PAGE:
More Potassium Than a Banana…

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WHAT are they? Mushrooms are the spore-bearing fruits of a fungus. They are not categorized as a plant because they do not undergo photosynthesis, yet they still boast nutritional benefits of their own. They can be found in virtually any habitat, especially where it is warm and wet.

Benefits

Mushrooms pack the nutritional punch of both produce and certain meats, beans, and grains. They also have the unique ability to boost the immune system by increasing the body’s natural healing potential. Various mushrooms used medicinally in China and Japan for years have proven effective in fighting viruses and bacteria; eliminating high cholesterol, inflammation, and fatigue, battling tumors and cancer; and providing support to the lungs.

Nutritional Value

Mushrooms are an excellent source of potassium—a 3 oz portabella cap contains even more than a banana (over 400 mg)! Since potassium helps lower blood pressure, mushrooms are more valuable to those suffering from hypertension.

Mushrooms are rich in copper, a mineral that has cardio-protective properties. A single serving of mushrooms is said to provide 20 to 40 percent of the daily need for copper.

Mushrooms are believed to work against cancer. They are an excellent source of selenium, an antioxidant that compliments vitamin E, protecting against dangerous free radicals.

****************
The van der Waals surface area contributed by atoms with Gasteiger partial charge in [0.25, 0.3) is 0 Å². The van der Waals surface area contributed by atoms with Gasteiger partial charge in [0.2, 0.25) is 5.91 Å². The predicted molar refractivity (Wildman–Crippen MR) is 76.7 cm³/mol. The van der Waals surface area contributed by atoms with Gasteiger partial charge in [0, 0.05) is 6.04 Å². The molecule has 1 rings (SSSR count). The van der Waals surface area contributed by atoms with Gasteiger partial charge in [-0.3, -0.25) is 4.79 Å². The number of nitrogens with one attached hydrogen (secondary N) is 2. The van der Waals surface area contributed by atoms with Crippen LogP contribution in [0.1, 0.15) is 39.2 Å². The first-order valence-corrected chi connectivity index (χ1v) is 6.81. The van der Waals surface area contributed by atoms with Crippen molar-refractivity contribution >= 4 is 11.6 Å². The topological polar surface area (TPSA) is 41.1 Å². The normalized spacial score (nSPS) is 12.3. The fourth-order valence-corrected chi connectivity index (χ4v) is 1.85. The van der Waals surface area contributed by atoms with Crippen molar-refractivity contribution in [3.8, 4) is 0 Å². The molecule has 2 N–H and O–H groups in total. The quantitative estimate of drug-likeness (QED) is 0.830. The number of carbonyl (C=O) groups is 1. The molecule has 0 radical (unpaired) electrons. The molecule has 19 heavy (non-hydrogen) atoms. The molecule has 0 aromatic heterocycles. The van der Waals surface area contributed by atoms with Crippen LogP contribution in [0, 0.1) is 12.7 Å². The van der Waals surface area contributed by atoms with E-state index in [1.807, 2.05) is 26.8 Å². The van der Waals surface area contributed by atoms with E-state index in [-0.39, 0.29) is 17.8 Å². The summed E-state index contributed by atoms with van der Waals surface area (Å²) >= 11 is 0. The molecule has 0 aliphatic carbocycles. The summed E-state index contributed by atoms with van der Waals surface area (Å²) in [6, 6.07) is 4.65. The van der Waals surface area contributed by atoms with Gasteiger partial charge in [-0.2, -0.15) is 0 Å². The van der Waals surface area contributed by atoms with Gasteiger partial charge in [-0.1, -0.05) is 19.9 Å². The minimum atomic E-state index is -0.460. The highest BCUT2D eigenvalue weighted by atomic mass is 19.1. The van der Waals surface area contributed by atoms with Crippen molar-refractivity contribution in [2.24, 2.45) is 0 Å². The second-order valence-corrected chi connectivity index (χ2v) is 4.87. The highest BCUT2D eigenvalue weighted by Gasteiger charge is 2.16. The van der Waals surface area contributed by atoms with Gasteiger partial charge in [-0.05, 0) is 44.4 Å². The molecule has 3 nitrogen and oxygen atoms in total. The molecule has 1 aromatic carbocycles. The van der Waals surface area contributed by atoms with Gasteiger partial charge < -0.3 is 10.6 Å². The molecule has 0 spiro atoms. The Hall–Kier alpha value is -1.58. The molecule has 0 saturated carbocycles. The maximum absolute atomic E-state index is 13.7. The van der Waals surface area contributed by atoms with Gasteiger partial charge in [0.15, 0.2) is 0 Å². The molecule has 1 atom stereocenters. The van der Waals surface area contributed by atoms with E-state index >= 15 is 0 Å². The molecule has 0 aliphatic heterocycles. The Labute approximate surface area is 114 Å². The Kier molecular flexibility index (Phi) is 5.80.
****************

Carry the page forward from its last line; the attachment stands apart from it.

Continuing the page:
Keep your metabolism roaring by including mushrooms in your diet! They are loaded with fiber, protein, and vitamin B, which send your metabolism into overdrive as it works to break down these nutrients during digestion.

Types of Mushrooms

CORIOLUS: Known as “Krestin” in Japan, this mushroom is one of the most researched supplements for immune system health in the world.

CORDYCEPS: A diverse supplement that is used to provide energy, as well as support for issues relating to respiratory health, kidney health, and adrenal fatigue.

SHITAKE: This popular mushroom is high in antioxidants. Numerous studies find it to have anti-tumor, cholesterol-lowering, and virus-inhibiting effects. Shiitake mushrooms have been medically used for antibacterial, antitumor, antiviral; lowers cholesterol and enhances immunity.

MAITAKE: In Japanese tradition, these mushrooms are called the “dancing mushroom” and are used in a variety of soups and sauces. They help repair and restore the immune system and can be used to ease the side effects of cancer, HIV/AIDS, and Chronic Fatigue Syndrom (CFS). Maitake mushrooms have been medically used for antitumor, antiviral; lowers insulin levels and enhances immune activity.

REISHI: This mushroom may provide the widest variation of health benefits thanks to its plentiful supply of polysaccharides. In recent studies, Reishi mushrooms show promise for potential benefits in fighting cancer. Reishi mushrooms have been medically used for antifatigue, anti-inflammatory, antioxidant; lowers cholesterol, enhances immunity, and aids respiration. Topical form may cure skin rashes like poison ivy and treat some skin cancers.

ENOKI: Enoki mushrooms have been medically used for antitumor; lowers blood pressure and cholesterol.

OYSTER: Oyster mushrooms have been medically used for antitumor, antiviral; lowers cholesterol.

Cooking with Mushrooms

Couscous with Asparagus and Fresh Mushrooms